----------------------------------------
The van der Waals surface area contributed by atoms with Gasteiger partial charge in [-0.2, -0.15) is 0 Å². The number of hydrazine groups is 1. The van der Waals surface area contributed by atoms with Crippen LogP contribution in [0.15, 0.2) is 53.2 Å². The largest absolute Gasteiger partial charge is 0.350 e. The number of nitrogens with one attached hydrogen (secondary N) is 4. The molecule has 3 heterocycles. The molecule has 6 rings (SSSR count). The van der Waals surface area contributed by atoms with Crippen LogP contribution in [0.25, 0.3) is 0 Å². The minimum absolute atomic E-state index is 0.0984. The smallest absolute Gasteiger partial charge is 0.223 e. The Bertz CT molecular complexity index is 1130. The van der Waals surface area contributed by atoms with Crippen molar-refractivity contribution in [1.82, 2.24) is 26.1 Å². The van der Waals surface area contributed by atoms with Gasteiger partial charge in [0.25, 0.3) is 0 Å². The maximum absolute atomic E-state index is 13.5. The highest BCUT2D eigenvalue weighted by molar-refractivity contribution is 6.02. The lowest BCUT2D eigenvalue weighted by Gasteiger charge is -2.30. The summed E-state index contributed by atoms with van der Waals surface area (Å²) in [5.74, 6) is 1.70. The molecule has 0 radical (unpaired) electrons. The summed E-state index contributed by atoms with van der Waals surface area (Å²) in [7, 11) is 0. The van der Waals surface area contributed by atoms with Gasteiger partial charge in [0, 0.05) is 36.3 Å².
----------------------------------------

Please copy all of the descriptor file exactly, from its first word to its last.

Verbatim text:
The van der Waals surface area contributed by atoms with Gasteiger partial charge in [-0.2, -0.15) is 0 Å². The number of hydrazine groups is 1. The van der Waals surface area contributed by atoms with Crippen LogP contribution in [0.15, 0.2) is 53.2 Å². The largest absolute Gasteiger partial charge is 0.350 e. The number of nitrogens with one attached hydrogen (secondary N) is 4. The molecule has 3 heterocycles. The molecule has 6 rings (SSSR count). The van der Waals surface area contributed by atoms with Crippen LogP contribution in [0.25, 0.3) is 0 Å². The minimum absolute atomic E-state index is 0.0984. The smallest absolute Gasteiger partial charge is 0.223 e. The Bertz CT molecular complexity index is 1130. The van der Waals surface area contributed by atoms with Crippen molar-refractivity contribution in [1.82, 2.24) is 26.1 Å². The van der Waals surface area contributed by atoms with Gasteiger partial charge in [0.25, 0.3) is 0 Å². The maximum absolute atomic E-state index is 13.5. The highest BCUT2D eigenvalue weighted by molar-refractivity contribution is 6.02. The lowest BCUT2D eigenvalue weighted by Gasteiger charge is -2.30. The summed E-state index contributed by atoms with van der Waals surface area (Å²) in [5.74, 6) is 1.70. The molecule has 0 radical (unpaired) electrons. The summed E-state index contributed by atoms with van der Waals surface area (Å²) in [7, 11) is 0. The van der Waals surface area contributed by atoms with Gasteiger partial charge in [0, 0.05) is 36.3 Å².